Forbes Covers Corporate Governance Web Sites

If you or your company can afford $5,550 tuition, Wharton, University of Chicago and Stanford Law School offer a three-day program called the The Directors’ Consortium. If you are at all fuzzy about the new rules of operating in this post-Enron environment, then you owe it to yourself and your shareholders to hit the Web. If the subject is Sarbanes-Oxley, a quick Google search will yield over 70,000 hits. Many of the sites listed merely post a PDF of the 130-page document; others are selling compliance software for IT departments or accounting offices. We found PricewaterhouseCooper’ssub-site devoted to the topic particularly useful.

Other essential bookmarks in the area of corporate governance are The Corporate Library, a Web site from a Portland, Me-based governance research firm led by shareholder activists Robert Monks and Nell Minow, and Corporate Governance, a treasure trove of links on the subject. Corporate Governance is one of the oldest sites on the Web devoted to the topic. It is a chore to scroll through, but its links are comprehensive. They range from research reports like a recent study by Harvard and Wharton on corporate governance and equity prices to news and listings of upcoming conferences devoted to governance.

That’s just a small sample of what can be found at Forbes’ Best of The Web: CEO’s Web-Guide To Corporate Governance.

CEO Pay Up

The average increase in total compensation for S&P 500 CEOs was 63%, compared to 51% percent for CEOs of non S&P 500 companies. “We look to the largest companies to lead the way in reform, but only a very few have made any attempt to rein in compensation,” said Paul Hodgson, senior research associate at The Corporate Library and author of the report, What Really Happened to CEO Pay in 2002.  Over the same period, the S&P 500 Index was down 23.3% and the S&P 1500 Index was down 22.5%.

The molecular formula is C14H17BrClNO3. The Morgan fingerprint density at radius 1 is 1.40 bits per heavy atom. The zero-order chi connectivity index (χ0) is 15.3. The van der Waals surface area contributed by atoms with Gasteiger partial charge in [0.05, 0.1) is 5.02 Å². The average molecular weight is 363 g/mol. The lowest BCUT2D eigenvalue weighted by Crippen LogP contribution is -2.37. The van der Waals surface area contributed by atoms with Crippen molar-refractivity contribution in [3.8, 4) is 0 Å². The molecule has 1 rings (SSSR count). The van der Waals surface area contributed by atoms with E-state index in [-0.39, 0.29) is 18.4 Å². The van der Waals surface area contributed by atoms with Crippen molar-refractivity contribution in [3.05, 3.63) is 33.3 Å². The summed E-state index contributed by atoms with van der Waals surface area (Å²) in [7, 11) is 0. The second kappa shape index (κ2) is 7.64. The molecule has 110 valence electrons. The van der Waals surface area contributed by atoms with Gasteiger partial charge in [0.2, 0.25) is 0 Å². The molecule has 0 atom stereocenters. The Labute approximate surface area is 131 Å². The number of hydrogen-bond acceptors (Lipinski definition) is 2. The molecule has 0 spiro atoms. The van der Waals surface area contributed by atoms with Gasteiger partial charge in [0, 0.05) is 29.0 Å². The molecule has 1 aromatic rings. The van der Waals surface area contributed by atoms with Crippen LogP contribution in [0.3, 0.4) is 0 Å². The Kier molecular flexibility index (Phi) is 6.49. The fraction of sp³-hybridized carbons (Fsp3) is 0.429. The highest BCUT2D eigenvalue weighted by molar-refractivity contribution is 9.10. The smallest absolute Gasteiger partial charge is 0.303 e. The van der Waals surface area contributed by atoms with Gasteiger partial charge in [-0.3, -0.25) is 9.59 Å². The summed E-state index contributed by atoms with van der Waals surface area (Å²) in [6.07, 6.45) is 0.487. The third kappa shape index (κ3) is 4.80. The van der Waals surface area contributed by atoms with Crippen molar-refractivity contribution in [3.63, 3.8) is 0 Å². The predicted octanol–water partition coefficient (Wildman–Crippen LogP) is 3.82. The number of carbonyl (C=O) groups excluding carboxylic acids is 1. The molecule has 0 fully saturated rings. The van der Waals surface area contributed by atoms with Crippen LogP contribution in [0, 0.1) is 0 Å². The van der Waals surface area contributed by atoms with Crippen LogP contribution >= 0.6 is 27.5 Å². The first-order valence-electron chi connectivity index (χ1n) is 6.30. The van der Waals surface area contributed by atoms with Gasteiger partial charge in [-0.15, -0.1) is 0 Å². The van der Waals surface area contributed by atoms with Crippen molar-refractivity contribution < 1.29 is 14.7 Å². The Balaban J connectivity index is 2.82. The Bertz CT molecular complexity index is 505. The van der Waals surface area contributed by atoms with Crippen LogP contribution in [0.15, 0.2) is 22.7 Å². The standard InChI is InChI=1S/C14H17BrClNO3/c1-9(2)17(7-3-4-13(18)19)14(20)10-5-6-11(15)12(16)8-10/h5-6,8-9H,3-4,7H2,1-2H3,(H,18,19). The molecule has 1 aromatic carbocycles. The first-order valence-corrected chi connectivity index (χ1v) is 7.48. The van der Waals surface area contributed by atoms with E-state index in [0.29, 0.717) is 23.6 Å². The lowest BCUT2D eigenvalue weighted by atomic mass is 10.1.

Whose Money?

Herb Dyer, executive director of the Ohio State Teachers Retirement System (STRS) made an almost unbelievable blunder in a letter to one retiree, writing that the teachers’ pension fund belongs to STRS board members “to distribute as they see fit,” according to the Cleveland Plain Dealer. She also said the board is concerned about condescending, insensitive, and reckless comments that Dyer has made in public. 

Additionally, STRS suspended all employee bonuses and has begun a full review of policies on out-of-state travel and fringe benefits. Discretionary bonuses that were scheduled to be handed out next month would have come on top of “performance-based” bonuses, which totaled $1.75 million in 2000, $2.2 million in 2001, and $1.46 million in 2002.  Critics of STRS policies note that payment of $14 million in bonuses came during a period where the fund lost 21% of its assets, $12.3 billion. STRS oversees pensions for 424,171 teachers and retirees. (see Ohio Fund Wants A Closer Look at Bonuses, PlanSponsor.com, 6/23/03)

CNN’s Market Call with Rhonda Schaffler 6/20/03

Tough Call: whether it’s a good idea to give shareholders more power in the director nomination process. CorpGov.Net’s editor, James McRitchie, participated in this point counter-point with David C. John of the Heritage Foundation. Mr. John’s position is that recent rules have mandated independent directors and other important reforms…problem solved. In a few minutes, there wasn’t time to say everything I would have liked. Following are the major points I tried to make:

The so-called elections of corporate boards are a sham. They’re more like elections in a communist dictatorship than anything resembling democracy. The ruling party selects it successors. It’s a self-perpetuating closed loop. Unless shareholders spend millions of dollars to conduct a proxy solicitation, our only option is to vote for management’s slate or withhold our votes. That problem will remain until we get access to the company proxy.

While there has been a lot of focus on “independent” directors in Sarbanes-Oxley and proposed listing standards; having “no material relationship” with the company doesn’t make a director independent. They can still be the CEO’s personal dentist or their best friend.

To see how truly independent directors improve corporate governance and corporate performance take a look at some of the companies I’ve invested in and the people who are the driving force behind reforms. There’s Andrew Shapiro’s impact at Arlington Hospitality (HOST) and Quality Systems Inc. (QSII); Ralph Whitworth at and Richard Koppes at Apria Health Care Group Inc. (AHG) and Richard Koppes again at ICN Pharmaceuticals Inc. (ICN).